Has your drinking increased and now you’re wondering if you have problematic drinking?

We have heard so many stories of increased drinking over the last few years so know this. You are not alone. Almost everyone has turned to a comfort behavior at times. But, perhaps what began as comfort drinking turned into something more sinister as time passed? Problematic drinking can sneak up on you! But, as we re-enter life again, it may be time to consider whether all that drinking is necessary.

There are several indicators of a budding alcohol problem. If not caught and addressed, anyone exhibiting these signs has a great chance of developing an alcohol addiction, if they haven’t already. Alcohol is considered the king of addictions because it’s easily accessed and in a way, unexpected. According to the Mayo Clinic, here are 12 warning signs of problematic drinking.

Drinking alcohol alone or closet-drinking

If a habit has to be hidden, the behavior is probably either dangerous or won’t be accepted. When drinking is hidden or done in secret, that means the user is ashamed of the particular action.  Learn more about  Alcoholism During Covid.

Inability to limit alcohol drinking

If someone is unable to stop after “just one drink,” that can be a big indicator that there’s an issue. When a user can’t turn off the proverbial button, drinking can become a dangerous activity due to the effects of intoxication. 

Experiencing blackouts after drinking

After consuming too much alcohol, it’s likely that the user may either not remember snippets of the events which took place while drinking. Or, they may blackout and forget the entire night. This is dangerous because the user’s ability to reason was most likely decreased, which could lead to destructive, criminal activities. 

Making a habit of drinking at specific times and becoming agitated when the habit is questioned or disturbed

If someone either can’t go a day without their ritualistic drink, this could be a red flag. They’ve formed a habit, possibly without realizing it, which can lead to addiction. 

Losing interest in hobbies

This person may have once loved a certain activity, but has lost interest due to the use of alcohol. Either they would prefer to drink, or have to forgo the activity due to alcohol’s lasting effects.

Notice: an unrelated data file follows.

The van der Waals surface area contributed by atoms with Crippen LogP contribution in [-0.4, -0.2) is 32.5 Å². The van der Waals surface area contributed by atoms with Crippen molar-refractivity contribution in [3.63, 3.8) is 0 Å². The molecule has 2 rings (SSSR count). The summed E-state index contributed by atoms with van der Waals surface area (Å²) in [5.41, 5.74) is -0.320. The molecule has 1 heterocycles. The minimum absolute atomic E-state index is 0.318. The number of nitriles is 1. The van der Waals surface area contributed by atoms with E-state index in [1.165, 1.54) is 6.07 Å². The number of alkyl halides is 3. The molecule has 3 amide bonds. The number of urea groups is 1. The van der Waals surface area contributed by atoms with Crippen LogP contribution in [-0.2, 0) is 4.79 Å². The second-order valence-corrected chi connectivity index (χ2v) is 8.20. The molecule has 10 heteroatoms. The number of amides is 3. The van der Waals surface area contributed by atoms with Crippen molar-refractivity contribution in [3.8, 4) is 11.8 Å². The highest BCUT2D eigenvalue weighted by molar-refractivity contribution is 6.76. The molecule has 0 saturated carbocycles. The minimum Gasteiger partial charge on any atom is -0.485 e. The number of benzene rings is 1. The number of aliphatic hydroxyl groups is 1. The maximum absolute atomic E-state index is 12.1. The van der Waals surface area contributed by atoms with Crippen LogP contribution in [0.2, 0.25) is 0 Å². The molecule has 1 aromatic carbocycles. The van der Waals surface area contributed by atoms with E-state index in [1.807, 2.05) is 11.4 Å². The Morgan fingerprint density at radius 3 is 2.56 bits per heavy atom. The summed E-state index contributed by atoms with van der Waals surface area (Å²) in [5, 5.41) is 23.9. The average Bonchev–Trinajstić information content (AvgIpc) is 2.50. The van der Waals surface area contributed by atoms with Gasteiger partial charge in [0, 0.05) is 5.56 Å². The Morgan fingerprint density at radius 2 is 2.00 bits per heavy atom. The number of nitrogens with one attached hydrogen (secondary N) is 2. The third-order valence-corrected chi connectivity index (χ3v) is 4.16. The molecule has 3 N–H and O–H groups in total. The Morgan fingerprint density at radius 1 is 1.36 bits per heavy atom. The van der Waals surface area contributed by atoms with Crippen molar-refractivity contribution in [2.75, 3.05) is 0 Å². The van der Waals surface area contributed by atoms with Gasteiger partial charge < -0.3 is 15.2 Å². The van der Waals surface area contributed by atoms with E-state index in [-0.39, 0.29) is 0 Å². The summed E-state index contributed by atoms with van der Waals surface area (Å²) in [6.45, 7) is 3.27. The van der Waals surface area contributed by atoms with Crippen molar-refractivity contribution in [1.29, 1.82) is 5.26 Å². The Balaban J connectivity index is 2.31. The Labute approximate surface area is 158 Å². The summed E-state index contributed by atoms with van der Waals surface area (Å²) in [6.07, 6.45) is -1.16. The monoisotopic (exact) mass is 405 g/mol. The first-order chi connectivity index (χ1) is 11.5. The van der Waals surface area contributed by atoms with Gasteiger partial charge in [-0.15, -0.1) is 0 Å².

Because alcohol is so easily accessible and considered a gateway drug, it’s important to deter teens from using. Whether it’s due to social pressure or curiosity, here are 30 ways to keep your teen from drinking.

Feeling the need to drink

If this person has the urge to drink, especially if this is often, this is a sign of problematic drinking.

Irritable when “drinking time” approaches, but there is no alcohol around

This person is used to having alcohol around and when it’s not within reach, they easily can become moody and distant. 

Keeping alcohol in odd places at home, work, or in the car

This can be similar to hiding their drinking. If someone feels the need to hide their liquor (or go as far as to keep it in the car/at work), this may mean they’re afraid to go too long or too far from their liquor.

Gulping Drinks

This includes ordering “doubles” or becoming intentionally intoxicated to feel good or “normal.”

To learn more about the long and short-term effects of alcohol, click here.

Building a tolerance

Not only does this mean they’ve been drinking frequently, but it also means that they need to consume more drinks to feel alcohol’s effects. 

Developing an alcohol addiction can sneak up on a person – many people don’t realize it’s a problem because they’re able to keep their lives together.

It’s illegal to drive while under the influence. When alcohol becomes a problem, the user may find him/herself driving under the influence. This can also lead to relationship troubles due to the new “persona” alcohol forces abusers to assume while intoxicated. Employers may also catch on when the user either cannot come to work in the morning or does come to work, either drunk or hungover. 

Experiencing physical withdrawal symptoms

This includes nausea, sweating, and shaking when the user isn’t drinking. The fact that they cannot go a day without having to drink to feel “normal” should be addressed. 

For more information about alcohol, click here for the overview.

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Recovery Answers
Founded in 2012 by Dr. John F. Kelly, the Recovery Research Institute is a team of highly innovative and rigorously trained scientists working through research, education, and outreach, to enhance recovery through science. As an entity of Harvard Medical School and Massachusetts General Hospital, the institute is known as a leader in the scientific investigation of substance use disorder mechanisms and processes.

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